Being mayor of a distressed city isn't supposed to be a day at the beach.
That's the message Pittsburgh City Council sent yesterday, taking the unusual step of voting to compel a vacationing Mayor Luke Ravenstahl to attend a special meeting Monday at 1:30 p.m. on the city's imperiled recovery plan. The administration had, until late yesterday, declined to say publicly whether it supported the new Act 47 plan, even as it argued privately that it must be approved by June 30.
"I suggest that the mayor find a flight from the beach and get back to work," said Council Finance Chair William Peduto.
The administration responded with a statement in which Mr. Ravenstahl said he's "largely in agreement with the Act 47 plan" though he "will not support increasing taxes imposed solely on city residents."
The 300-page amended plan for getting Pittsburgh out of distressed status would replace one that has governed city spending since its 2004 passage. The new plan would cap wage increases, strip out work rules that constrain management, and force the city to put $10 million to $14 million more each year into its beleaguered pension fund -- even if it takes a tax increase.
"The decision to support the amended Act 47 plan is a difficult one for everyone," Mr. Ravenstahl said in his statement. "City workers already are underpaid and overworked ... But the reality remains that we are living in a time in which we can't spend."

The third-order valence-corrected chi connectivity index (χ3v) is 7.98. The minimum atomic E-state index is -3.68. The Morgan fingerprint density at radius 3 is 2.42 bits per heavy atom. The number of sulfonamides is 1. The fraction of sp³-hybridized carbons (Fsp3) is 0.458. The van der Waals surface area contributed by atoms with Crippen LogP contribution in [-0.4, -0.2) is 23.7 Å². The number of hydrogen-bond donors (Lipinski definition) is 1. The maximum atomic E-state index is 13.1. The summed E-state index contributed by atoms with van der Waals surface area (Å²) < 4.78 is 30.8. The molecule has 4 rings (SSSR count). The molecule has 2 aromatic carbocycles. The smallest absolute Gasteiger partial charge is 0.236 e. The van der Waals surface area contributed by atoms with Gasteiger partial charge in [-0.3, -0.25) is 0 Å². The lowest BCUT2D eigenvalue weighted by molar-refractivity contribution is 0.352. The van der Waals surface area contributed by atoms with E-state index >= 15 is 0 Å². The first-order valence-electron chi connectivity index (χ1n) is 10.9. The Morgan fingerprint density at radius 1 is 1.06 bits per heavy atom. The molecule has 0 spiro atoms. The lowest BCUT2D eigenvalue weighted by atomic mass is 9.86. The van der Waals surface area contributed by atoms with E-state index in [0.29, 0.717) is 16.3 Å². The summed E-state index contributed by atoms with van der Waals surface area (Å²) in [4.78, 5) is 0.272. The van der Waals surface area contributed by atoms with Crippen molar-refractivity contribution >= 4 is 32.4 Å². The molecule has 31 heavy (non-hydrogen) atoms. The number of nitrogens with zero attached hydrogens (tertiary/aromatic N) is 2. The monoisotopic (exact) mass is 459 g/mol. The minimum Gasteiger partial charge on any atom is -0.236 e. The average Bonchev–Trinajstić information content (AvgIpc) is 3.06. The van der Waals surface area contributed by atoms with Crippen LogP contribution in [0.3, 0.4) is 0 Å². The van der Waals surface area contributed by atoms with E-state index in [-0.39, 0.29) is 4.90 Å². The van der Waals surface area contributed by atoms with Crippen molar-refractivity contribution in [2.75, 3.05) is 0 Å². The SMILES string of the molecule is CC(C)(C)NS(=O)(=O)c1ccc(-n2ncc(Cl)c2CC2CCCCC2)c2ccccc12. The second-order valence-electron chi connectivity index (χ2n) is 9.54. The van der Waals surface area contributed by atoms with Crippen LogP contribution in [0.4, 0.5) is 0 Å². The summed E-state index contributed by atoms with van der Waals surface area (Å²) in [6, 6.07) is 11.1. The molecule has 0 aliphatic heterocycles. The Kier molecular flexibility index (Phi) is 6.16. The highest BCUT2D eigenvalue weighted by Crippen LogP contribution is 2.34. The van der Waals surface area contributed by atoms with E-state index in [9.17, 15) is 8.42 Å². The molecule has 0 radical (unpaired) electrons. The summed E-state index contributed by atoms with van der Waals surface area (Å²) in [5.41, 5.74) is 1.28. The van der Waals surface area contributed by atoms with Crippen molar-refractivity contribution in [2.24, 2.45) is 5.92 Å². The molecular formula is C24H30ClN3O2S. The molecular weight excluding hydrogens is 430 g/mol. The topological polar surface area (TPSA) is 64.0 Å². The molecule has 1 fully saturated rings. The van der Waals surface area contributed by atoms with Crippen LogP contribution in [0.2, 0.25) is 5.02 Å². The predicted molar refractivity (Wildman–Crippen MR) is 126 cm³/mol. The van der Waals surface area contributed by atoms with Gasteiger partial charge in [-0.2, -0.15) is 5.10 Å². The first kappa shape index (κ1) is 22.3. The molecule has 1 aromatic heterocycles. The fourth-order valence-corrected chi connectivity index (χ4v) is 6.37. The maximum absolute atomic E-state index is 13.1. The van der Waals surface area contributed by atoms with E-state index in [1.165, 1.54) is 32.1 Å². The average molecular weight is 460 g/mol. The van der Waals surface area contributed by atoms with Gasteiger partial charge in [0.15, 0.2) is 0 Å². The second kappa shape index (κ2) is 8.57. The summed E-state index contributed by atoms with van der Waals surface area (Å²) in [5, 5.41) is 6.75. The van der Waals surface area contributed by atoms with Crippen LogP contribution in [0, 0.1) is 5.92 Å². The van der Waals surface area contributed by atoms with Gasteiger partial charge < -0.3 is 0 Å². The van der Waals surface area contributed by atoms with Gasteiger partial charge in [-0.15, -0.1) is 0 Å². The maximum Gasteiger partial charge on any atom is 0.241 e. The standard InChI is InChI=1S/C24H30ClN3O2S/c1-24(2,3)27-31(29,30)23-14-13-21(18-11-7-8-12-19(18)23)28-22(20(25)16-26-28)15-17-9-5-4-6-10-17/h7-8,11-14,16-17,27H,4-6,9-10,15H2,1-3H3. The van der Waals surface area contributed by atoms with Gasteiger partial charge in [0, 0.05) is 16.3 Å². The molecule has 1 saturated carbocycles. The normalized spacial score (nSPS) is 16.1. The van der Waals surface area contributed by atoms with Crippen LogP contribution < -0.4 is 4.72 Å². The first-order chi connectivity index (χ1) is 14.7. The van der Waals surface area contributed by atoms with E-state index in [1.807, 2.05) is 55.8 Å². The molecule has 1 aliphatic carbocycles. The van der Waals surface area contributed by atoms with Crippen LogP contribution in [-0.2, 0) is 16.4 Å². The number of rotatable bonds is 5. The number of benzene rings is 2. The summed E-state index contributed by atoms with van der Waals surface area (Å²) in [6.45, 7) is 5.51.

Floated May 21 by the co-leaders of the state-picked Act 47 team, the plan only can take effect with council approval, and only can be amended with the team's approval.
Council voted to postpone its tentative vote on the plan, which was set for yesterday, pending a date with the mayor.
Act 47 co-leader Dan Kaplan said that "council needs to approve the plan we've presented them" by June 30. If they suggest changes, he said, he'll "listen to them," but he added that it "may already be too late."
So far, he has one of the five council votes needed.
"This plan should be adopted as is -- no political pandering, no major changes -- because this is too important an issue," Councilman Ricky Burgess said. Adoption, he said, would allow city leaders to "go to Harrisburg and get the structural changes we need," while refusal would jeopardize "tens of millions of dollars" of state aid.
He also argued that if the plan is not passed by June 30, it may not effectively cap expected arbitration awards to police and firefighters, for whom contract negotiations start July 1 -- a notion that city Solicitor George Specter seconded. Police and fire salaries and overtime make up $114 million of the $438 million budget, and their benefits comprise tens of millions more.
Councilwoman Tonya Payne, though, added her voice to the list of members in opposition to the plan. She joined Darlene Harris, Theresa Smith and Patrick Dowd, while Council President Doug Shields and Bruce Kraus also voiced concerns with the plan.
City Clerk Linda Johnson-Wasler has served council for 30 years, and could not recall any prior vote to force a mayor to appear.
But the motion to compel attendance passed 7-1, with Mr. Burgess voting no, and Jim Motznik absent.
The administration said the Law Department is reviewing the demand.
Rich Lord can be reached at email@example.com or 412-263-1542.